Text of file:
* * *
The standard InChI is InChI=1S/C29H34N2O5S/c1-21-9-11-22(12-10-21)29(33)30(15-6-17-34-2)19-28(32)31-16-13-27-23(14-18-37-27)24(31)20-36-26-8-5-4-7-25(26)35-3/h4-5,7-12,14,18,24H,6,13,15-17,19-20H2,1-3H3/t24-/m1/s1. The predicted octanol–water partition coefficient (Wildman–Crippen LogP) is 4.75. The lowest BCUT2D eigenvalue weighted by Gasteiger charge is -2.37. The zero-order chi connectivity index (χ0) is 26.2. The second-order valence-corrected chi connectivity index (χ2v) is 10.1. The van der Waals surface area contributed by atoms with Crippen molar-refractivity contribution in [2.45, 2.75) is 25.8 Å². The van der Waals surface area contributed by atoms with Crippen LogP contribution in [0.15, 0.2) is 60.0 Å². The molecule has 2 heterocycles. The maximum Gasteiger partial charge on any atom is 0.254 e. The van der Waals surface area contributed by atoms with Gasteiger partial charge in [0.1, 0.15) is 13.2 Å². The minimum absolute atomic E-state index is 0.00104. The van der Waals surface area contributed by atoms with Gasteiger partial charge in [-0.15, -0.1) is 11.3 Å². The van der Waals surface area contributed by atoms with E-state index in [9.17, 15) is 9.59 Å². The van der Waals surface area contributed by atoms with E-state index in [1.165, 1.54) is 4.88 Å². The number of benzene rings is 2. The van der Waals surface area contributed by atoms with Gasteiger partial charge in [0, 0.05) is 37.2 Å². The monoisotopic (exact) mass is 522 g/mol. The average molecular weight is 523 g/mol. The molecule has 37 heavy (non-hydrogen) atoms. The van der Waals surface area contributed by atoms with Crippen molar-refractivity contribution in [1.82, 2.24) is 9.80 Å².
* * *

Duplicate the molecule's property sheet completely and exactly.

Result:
The standard InChI is InChI=1S/C29H34N2O5S/c1-21-9-11-22(12-10-21)29(33)30(15-6-17-34-2)19-28(32)31-16-13-27-23(14-18-37-27)24(31)20-36-26-8-5-4-7-25(26)35-3/h4-5,7-12,14,18,24H,6,13,15-17,19-20H2,1-3H3/t24-/m1/s1. The predicted octanol–water partition coefficient (Wildman–Crippen LogP) is 4.75. The lowest BCUT2D eigenvalue weighted by Gasteiger charge is -2.37. The zero-order chi connectivity index (χ0) is 26.2. The second-order valence-corrected chi connectivity index (χ2v) is 10.1. The van der Waals surface area contributed by atoms with Crippen molar-refractivity contribution in [2.45, 2.75) is 25.8 Å². The van der Waals surface area contributed by atoms with Crippen LogP contribution in [0.15, 0.2) is 60.0 Å². The molecule has 2 heterocycles. The maximum Gasteiger partial charge on any atom is 0.254 e. The van der Waals surface area contributed by atoms with Gasteiger partial charge in [0.1, 0.15) is 13.2 Å². The minimum absolute atomic E-state index is 0.00104. The van der Waals surface area contributed by atoms with Gasteiger partial charge in [-0.15, -0.1) is 11.3 Å². The van der Waals surface area contributed by atoms with E-state index in [9.17, 15) is 9.59 Å². The van der Waals surface area contributed by atoms with E-state index in [1.165, 1.54) is 4.88 Å². The number of benzene rings is 2. The van der Waals surface area contributed by atoms with Gasteiger partial charge in [0, 0.05) is 37.2 Å². The monoisotopic (exact) mass is 522 g/mol. The average molecular weight is 523 g/mol. The molecule has 37 heavy (non-hydrogen) atoms. The van der Waals surface area contributed by atoms with Crippen molar-refractivity contribution in [1.82, 2.24) is 9.80 Å².